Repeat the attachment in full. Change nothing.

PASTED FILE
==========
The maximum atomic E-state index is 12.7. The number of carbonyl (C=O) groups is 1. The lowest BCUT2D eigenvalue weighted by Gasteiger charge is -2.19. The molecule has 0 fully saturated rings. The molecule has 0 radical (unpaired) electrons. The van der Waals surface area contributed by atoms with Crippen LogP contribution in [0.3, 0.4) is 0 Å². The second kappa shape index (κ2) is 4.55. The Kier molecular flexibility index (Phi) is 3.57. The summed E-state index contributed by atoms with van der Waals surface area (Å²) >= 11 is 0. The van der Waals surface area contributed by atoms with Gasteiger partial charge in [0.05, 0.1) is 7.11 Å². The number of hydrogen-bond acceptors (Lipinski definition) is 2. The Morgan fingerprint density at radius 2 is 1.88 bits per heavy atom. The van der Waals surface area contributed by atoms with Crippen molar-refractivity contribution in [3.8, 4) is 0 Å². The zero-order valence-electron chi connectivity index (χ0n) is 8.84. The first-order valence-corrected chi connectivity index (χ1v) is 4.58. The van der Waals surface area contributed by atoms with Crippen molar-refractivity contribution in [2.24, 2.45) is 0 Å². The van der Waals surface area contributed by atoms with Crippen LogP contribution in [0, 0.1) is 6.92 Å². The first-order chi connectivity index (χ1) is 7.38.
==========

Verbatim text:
The maximum atomic E-state index is 12.7. The number of carbonyl (C=O) groups is 1. The lowest BCUT2D eigenvalue weighted by Gasteiger charge is -2.19. The molecule has 0 fully saturated rings. The molecule has 0 radical (unpaired) electrons. The van der Waals surface area contributed by atoms with Crippen LogP contribution in [0.3, 0.4) is 0 Å². The second kappa shape index (κ2) is 4.55. The Kier molecular flexibility index (Phi) is 3.57. The summed E-state index contributed by atoms with van der Waals surface area (Å²) >= 11 is 0. The van der Waals surface area contributed by atoms with Gasteiger partial charge in [0.05, 0.1) is 7.11 Å². The number of hydrogen-bond acceptors (Lipinski definition) is 2. The Morgan fingerprint density at radius 2 is 1.88 bits per heavy atom. The van der Waals surface area contributed by atoms with Crippen molar-refractivity contribution in [3.8, 4) is 0 Å². The zero-order valence-electron chi connectivity index (χ0n) is 8.84. The first-order valence-corrected chi connectivity index (χ1v) is 4.58. The van der Waals surface area contributed by atoms with Crippen molar-refractivity contribution in [2.24, 2.45) is 0 Å². The van der Waals surface area contributed by atoms with Crippen LogP contribution in [0, 0.1) is 6.92 Å². The first-order chi connectivity index (χ1) is 7.38.